A number of cafés and bars will put their terrace furniture out, but won’t explicitly invite anyone to sit on them, in a piece of performative art to draw attention to their lack of revenue due to Coronavirus shutdowns
Translated by Thomas Ansell
As reported by the Omrop Fryslân, hospitality business owners in Leeuwarden will set their terraces out today with one clear difference (aside from it being presently illegal to sit in a bar or café): the furniture will be upside down.
The performative act hopes to bring attention to the plight of business owners that have had to close their outlets on and off for over a year. “Our world is upside down”, says Ton Eijer melodramatically, the owner of Scooters café, and the chair of the hospitality business owners club. “We’re giving a clear signal”, he added, clutching at his pearls.
Whilst Eijer goes out of his way to say that people are not intended to actually make use of the terraces (technically making this a piece of performance art), he won’t commit to shooing away any customers, either. “We don’t want to give an invitation [to sit]”, he says, “but we want to let it be seen that something must happen. Lots of outlets have been shut for a year, some have been shut for four months.”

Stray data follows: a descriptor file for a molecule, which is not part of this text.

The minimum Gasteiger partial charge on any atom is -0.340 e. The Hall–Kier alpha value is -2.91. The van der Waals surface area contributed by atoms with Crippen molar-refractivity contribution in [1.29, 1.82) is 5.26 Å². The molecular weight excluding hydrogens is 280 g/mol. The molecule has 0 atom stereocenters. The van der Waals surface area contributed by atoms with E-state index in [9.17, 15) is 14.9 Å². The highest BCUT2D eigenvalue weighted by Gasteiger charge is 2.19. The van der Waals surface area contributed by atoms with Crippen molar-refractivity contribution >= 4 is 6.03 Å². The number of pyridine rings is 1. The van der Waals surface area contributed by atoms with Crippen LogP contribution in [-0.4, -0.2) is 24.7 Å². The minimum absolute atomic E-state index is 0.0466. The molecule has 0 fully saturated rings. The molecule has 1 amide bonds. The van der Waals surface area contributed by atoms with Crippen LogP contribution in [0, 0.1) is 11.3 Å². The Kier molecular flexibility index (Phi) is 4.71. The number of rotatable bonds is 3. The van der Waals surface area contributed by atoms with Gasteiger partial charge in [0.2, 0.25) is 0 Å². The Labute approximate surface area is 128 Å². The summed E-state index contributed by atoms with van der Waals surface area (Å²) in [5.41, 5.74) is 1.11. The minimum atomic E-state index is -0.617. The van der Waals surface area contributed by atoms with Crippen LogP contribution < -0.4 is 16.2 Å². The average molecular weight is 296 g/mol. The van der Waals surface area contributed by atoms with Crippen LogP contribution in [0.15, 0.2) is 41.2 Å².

Whilst the Frisian GGD public health body is against any Coronavirus rule loosening (a third wave of the virus is allegedly rapidly approaching), the Veiligheidsberaad committee of Mayors is supportive of the hospitality businesses. Hubert Bruls, the Mayor of Nijmegen (CDA), and chair of the Veiligheidsberaad says that restrictions can be gradually loosened. “You can open a terrace gradually, with only certain zones available, and then slowly expand this”, he says.
Really, what the businesses want, says Eijer, is clarity. “You also have to look at infections and hospital admissions, we understand that”, he says, “now we’re looking to the next press conference in two weeks and we hope for good news from that. They have already said that 1 May might be a good date to work towards for re-opening, and then we have something to work towards. Some businesses need to hire staff back.”